The Disappearance of Josef Mengele: A Novel by Olivier Guez

The Disappearance of Josef Mengele: A Novel by Olivier Guez

Like many people I have a deep personal fascination with World War II (much influenced by my professional interests in this time period), but I was unsure if I wanted to read a book — fiction or otherwise — centered on so evil a person, a human being capable of having inflicted so much suffering on others. Indeed, the first third of the novel made me rather queasy: Should I be more detached from this historical material? Should I be reading this with a massive grain of salt? Should I be enjoying this read?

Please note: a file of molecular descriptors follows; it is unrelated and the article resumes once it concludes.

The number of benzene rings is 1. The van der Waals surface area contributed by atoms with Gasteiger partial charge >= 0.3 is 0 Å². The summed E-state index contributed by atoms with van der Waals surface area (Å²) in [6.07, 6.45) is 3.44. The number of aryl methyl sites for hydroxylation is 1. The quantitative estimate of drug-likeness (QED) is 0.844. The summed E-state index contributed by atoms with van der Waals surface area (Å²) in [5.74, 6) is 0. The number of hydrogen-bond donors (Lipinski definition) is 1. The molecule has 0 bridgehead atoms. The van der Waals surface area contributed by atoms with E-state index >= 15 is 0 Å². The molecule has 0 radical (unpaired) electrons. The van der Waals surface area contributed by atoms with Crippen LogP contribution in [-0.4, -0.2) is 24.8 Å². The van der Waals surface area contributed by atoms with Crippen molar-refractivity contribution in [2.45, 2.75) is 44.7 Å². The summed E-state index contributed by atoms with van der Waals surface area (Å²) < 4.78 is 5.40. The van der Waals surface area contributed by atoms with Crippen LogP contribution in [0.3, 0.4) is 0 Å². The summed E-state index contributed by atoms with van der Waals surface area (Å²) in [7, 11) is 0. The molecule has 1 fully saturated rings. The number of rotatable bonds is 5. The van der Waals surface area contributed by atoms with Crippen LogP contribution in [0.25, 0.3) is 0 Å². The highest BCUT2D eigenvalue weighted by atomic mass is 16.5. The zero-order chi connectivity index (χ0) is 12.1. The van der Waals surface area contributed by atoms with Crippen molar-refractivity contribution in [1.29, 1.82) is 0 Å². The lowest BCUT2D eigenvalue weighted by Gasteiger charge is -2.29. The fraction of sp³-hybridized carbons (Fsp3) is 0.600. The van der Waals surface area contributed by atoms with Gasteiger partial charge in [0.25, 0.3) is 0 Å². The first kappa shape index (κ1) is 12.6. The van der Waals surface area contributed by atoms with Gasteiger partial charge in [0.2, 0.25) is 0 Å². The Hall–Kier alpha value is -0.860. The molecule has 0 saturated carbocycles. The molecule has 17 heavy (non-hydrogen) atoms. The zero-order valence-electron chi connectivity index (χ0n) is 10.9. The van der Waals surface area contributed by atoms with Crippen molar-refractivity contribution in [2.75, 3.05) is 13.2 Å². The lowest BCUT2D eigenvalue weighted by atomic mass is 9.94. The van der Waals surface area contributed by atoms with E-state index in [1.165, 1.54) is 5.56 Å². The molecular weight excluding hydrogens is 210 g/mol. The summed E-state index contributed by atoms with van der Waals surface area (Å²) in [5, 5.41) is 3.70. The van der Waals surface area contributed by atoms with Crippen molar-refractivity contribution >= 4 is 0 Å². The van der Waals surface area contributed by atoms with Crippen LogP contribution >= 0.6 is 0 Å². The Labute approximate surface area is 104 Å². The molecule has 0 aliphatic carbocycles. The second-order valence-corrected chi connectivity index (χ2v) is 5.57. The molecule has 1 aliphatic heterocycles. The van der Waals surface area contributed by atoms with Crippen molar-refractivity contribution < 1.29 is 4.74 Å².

And that’s the thing: The Disappearance of Josef Mengele: A Novel is a captivating, enjoyable read. Guez’s prose is irrepressibly smooth, the plot is compelling and thrusts the reader forward, his characterization of Mengele is fascinating, successful, human. I did not want to like him — and here I think is Guez’s brilliance — I did not end up liking this horrendous human being, in fact, my distaste for him was confirmed, but Guez prevailed on me to acknowledge Mengele as a member of my own species. By the end of the book, I could not deny that Mengele and I shared a common sense of existence, a common biology, that he and I were human. And I therefore must confront the real horror of Nazi eugnenics and racism: humanity is cruelest to its own and any study of our inherent nature must accept our own cruelty.